The other day, I was washing some dishes and the kids were making me a bit crazy. I asked them to go to the playroom and said I would be there in a minute. Kenna, always annoyed to get the brush off, replied, “But I want to read this book NOW!”
I have no tolerance for demanding behavior. I gave her “the look” and said, “You need to go to the playroom and be patient, or I won’t be reading that book at all.”
With a sigh that sounded more like a 13-year-old than a 3-year-old, Kenna turned to go to the playroom. After a brief pause, however, she looked back at me and said, “OK. I’ll be patient. But, mommy, patience won’t make me happy.” She stood there looking confused, waiting for my solution to this problem.
Her statement and confusion said so much! Consider the three assumptions behind it:
- Happiness is important.
- There was a conflict between happiness and what I asked her to do.
- Because happiness is important, and my request was for something that would not produce happiness, she identified my request as a problem and felt the need to inform me that something was wrong.
Most of us are wired like Kenna to believe that happiness is an important goal and that what doesn’t make us happy is implicitly bad. Treating happiness as a priority in life, however, can lead to decisions that are contrary to Christian living.
For example, take two of the most important things Jesus wants for us, according to the Bible.
1. Jesus wants us to tell others about Him so they will be saved.
If I tell others about Him, they may laugh. If I tell others about Him, I might be intimidated. If I tell others about Him, I might feel uncomfortable.
2. Jesus wants us to serve others.
If I serve others, I will have less time to myself. If I serve others, I may feel their burdens. If I serve others, I may get overwhelmed. If I serve others, their circumstances may make me sad.
None of these outcomes make me happy. If I prioritize my happiness, it’s easier to choose not to evangelize and not to serve. But would Jesus choose for me to evangelize and serve or be happy without evangelizing and serving? His priority is clear.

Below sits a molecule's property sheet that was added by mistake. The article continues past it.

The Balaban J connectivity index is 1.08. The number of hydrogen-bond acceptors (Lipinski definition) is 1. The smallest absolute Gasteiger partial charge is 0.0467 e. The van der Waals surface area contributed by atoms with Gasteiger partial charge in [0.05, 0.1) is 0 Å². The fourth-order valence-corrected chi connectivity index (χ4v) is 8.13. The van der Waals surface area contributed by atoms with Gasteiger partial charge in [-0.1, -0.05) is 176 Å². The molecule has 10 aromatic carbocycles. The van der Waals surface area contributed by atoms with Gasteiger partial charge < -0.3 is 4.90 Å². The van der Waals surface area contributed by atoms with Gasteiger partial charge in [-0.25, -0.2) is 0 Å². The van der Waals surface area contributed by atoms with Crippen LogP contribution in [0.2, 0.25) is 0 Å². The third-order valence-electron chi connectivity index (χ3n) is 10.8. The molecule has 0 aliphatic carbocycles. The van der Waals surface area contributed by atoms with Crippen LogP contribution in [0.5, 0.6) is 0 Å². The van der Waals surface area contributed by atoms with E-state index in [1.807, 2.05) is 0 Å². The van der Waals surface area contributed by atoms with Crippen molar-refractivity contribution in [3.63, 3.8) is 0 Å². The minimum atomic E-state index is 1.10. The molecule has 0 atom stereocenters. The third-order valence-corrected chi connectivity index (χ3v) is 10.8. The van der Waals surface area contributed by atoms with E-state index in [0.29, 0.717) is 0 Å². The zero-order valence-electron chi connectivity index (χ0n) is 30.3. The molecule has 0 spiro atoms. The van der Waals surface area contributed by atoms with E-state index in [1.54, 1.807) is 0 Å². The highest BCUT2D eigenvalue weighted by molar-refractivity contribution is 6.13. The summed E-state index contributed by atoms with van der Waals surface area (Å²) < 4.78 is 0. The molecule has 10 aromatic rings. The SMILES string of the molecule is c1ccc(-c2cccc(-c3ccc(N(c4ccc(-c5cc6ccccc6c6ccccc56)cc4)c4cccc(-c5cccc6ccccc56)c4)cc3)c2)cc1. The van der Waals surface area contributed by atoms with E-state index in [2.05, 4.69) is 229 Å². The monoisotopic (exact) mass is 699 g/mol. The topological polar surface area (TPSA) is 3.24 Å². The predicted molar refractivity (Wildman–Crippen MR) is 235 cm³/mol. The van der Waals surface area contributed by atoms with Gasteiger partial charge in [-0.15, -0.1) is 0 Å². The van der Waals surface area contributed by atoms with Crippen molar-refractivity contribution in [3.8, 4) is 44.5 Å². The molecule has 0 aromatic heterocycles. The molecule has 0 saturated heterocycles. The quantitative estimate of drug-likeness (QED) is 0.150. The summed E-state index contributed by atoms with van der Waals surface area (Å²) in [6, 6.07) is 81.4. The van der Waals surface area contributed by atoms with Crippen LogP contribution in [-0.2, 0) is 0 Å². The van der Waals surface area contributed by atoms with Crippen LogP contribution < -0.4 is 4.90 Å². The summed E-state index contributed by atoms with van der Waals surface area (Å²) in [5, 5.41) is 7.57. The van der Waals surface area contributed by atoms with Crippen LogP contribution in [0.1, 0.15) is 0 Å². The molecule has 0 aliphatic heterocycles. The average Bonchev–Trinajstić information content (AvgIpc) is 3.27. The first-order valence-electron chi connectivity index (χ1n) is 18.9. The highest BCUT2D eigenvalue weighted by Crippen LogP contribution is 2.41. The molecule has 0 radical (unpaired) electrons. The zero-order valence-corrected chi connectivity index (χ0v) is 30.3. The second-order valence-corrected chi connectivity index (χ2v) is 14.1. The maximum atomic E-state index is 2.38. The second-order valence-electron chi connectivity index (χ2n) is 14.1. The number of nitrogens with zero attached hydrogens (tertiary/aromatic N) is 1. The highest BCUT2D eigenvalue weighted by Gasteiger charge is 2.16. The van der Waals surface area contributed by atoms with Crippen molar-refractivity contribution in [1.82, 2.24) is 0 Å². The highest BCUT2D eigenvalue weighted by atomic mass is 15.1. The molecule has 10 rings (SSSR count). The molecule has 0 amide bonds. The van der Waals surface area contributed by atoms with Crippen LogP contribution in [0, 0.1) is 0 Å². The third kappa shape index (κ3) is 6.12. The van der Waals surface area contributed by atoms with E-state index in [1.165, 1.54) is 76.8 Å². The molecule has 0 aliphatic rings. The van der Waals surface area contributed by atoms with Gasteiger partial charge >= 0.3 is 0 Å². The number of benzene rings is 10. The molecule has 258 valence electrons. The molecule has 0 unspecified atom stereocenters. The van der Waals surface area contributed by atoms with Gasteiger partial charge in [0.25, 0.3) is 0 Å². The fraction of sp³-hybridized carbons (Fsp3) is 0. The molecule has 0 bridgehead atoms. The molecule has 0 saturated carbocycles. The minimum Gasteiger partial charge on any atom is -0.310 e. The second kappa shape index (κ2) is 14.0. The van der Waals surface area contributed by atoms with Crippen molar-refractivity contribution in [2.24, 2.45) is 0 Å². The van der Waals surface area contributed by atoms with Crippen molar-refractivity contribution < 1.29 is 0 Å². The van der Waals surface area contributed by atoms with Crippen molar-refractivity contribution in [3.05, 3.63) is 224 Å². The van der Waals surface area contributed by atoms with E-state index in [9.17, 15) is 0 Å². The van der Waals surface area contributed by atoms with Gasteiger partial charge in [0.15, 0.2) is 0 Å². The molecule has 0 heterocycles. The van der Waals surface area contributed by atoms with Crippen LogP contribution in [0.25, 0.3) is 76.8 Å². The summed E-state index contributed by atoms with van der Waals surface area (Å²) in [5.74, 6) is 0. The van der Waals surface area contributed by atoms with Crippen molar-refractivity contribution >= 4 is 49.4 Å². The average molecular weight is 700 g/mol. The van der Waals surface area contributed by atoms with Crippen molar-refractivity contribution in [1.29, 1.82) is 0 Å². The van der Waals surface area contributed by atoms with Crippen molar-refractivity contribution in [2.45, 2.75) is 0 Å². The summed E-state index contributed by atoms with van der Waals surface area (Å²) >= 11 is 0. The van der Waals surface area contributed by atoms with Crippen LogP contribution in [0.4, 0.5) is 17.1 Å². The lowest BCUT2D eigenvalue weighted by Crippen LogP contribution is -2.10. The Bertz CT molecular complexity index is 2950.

Happiness is subjective, temporary and, by its original meaning, dependent on good fortune or chance. Happiness is not necessarily an outcome of doing what Jesus tells us to do.
Blessedness is, however.
Blessedness is an objective and permanent state, not a feeling, that is dependent on God’s grace and our choices (not good fortune or chance). It is to be content independent of our circumstances, because we know we are right with God.
It’s important to understand that being blessed is not the same as being happy. In the Sermon on the Mount (Matthew 5), Jesus says, “Blessed are…”
- The poor in spirit (…but I am happier sometimes believing that I don’t need God’s help)
- Those who mourn (…but I am happier when I don’t have something to mourn about)
- The meek (…but I am happier when I can be the strongest person in the room)
- Those who hunger and thirst for righteousness (…but I am happier sometimes when I pursue my own desires rather than God’s)
- The merciful (…but I am happier sometimes when I give others what I think they deserve, rather than mercy)
- The pure in heart (…but I am happier sometimes when I pursue whatever I want rather than whatever is pure)
- The peacemakers (…but I am happier sometimes when I don’t have to make peace)
- Those who are persecuted because of righteousness (…but I am happier when I am not being persecuted)
When we prioritize happiness, we often choose what is easiest, most comfortable or most self-gratifying. Jesus wants us to prioritize following Him and promises us blessedness (Matthew 5) and joy (Galatians 5:22-23) as an outcome. Happiness is a nice by-product of life when good fortune comes our way, but it can be a misleading guide to Christian decision making. It’s our role as a Christian parent to help our kids understand that not being happy is not necessarily a problem; not doing what Jesus wants is.
Use this question as a great conversation starter with your kids: Does God want you to be happy? (Or) How important is your happiness to God?